Who will be face of the health care industry in the coming decades? It’s likely that they are in elementary school now but its unclear whether they will leave high school with the science prerequisites needed for employment in the sector.
With the goal of spurring a national discussion about talent development as it relates to science, technology, engineering and math (STEM) learning, Let’s Talk Science and Amgen Canada have partnered to develop the Spotlight on Science Learning report. We convened a national panel of experts to establish a suite of benchmarks that collectively can frame a picture of our national progress in nurturing STEM talent and whether it will match the employment needs that are forecast over the coming decades.
Within the health care sector, this project is especially timely as long-term human resource pressures loom large as the combined impact of an aging population and sector retirements are realized. The Spotlight on Science Learning report reveals that important gains have been made but it also underlines emerging challenges. As investments in postsecondary education have grown, more people are completing university and college programs but there is little change in the proportion of people who pursue STEM disciplines. At the high school level, a surprisingly high proportion of students graduate without the prerequisites required to pursue university-level science programs; fewer than half of Canadian high school students complete Grade 12 biology, approximately 30 per cent complete Grade 12 chemistry and fewer than 20 per cent complete Grade 12 physics. With so many youth closing doors prior to high school graduation, we are inevitably losing many young people who could excel in health care occupations. Research suggests that while high school students may see science as important for society, they do not perceive it as relevant to themselves and may not realize the breadth of career opportunities that are available with a STEM background.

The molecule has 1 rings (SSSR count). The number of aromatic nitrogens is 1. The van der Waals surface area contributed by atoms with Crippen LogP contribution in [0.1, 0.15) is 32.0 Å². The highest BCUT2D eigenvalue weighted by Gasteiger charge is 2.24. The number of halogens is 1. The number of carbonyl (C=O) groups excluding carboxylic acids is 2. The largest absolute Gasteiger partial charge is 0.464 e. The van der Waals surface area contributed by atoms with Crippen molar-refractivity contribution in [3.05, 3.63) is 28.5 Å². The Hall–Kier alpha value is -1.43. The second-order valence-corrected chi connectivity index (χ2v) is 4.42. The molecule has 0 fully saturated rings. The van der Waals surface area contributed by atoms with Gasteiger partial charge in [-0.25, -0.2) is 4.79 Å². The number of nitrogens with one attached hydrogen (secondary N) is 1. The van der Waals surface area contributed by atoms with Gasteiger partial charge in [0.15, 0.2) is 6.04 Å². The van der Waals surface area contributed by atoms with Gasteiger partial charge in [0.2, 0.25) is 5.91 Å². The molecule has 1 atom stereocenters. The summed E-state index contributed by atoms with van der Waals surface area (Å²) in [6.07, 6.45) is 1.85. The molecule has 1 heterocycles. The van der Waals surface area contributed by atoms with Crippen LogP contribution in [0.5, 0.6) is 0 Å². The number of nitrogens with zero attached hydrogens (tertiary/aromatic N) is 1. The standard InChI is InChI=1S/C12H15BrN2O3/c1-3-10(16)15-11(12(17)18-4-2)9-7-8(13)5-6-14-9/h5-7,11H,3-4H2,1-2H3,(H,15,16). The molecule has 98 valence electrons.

To focus the discussion about talent development the expert panel established a suite of benchmarks that should be tracked over the next decade. Additionally, with the goal of improving youth participation in STEM that can lead to future improvements in the benchmarks, the panel offered several recommendations that include: start very early with STEM learning and foster young people’s curiosity throughout the school years by using inquiry-based experiential learning; connect the importance of STEM learning to jobs and make that information more readily available to youth and educators, and establish data management systems that will enable tracking of the benchmarks. The report ends with a collective call to action since talent development must be a national priority that includes many stakeholders such as youth, parents, schools, governments, industry and the not-for-profit sector.
For its part, my organization, Let’s Talk Science has worked to engage youth in science learning for nearly two decades. A national charitable organization that helps youth fulfill their potential through STEM learning experiences, Let’s Talk Science offers a variety of programs that address known barriers to youth engagement. Through our national outreach program, thousands of postsecondary and industry-based volunteers, half of whom are in the life and health sciences, work directly with youth as relevant and inspiring role models. CurioCity offers a unique web-based program to engage teens and Grades 8-12 educators and Wings of Discovery builds a strong foundation with its focus on very young learners and their educators.
What are you doing to develop Canada’s next generation of STEM talent?
Bonnie Schmidt, Ph.D. is the Founder and President of Let’s Talk Science, a national charitable organization that is committed to youth development through science engagement. For more information, see www.letstalkscience.ca and www.explorecuriocity.org. A Spotlight on Science Learning can be downloaded at www.letstalkscience.ca/spotlight.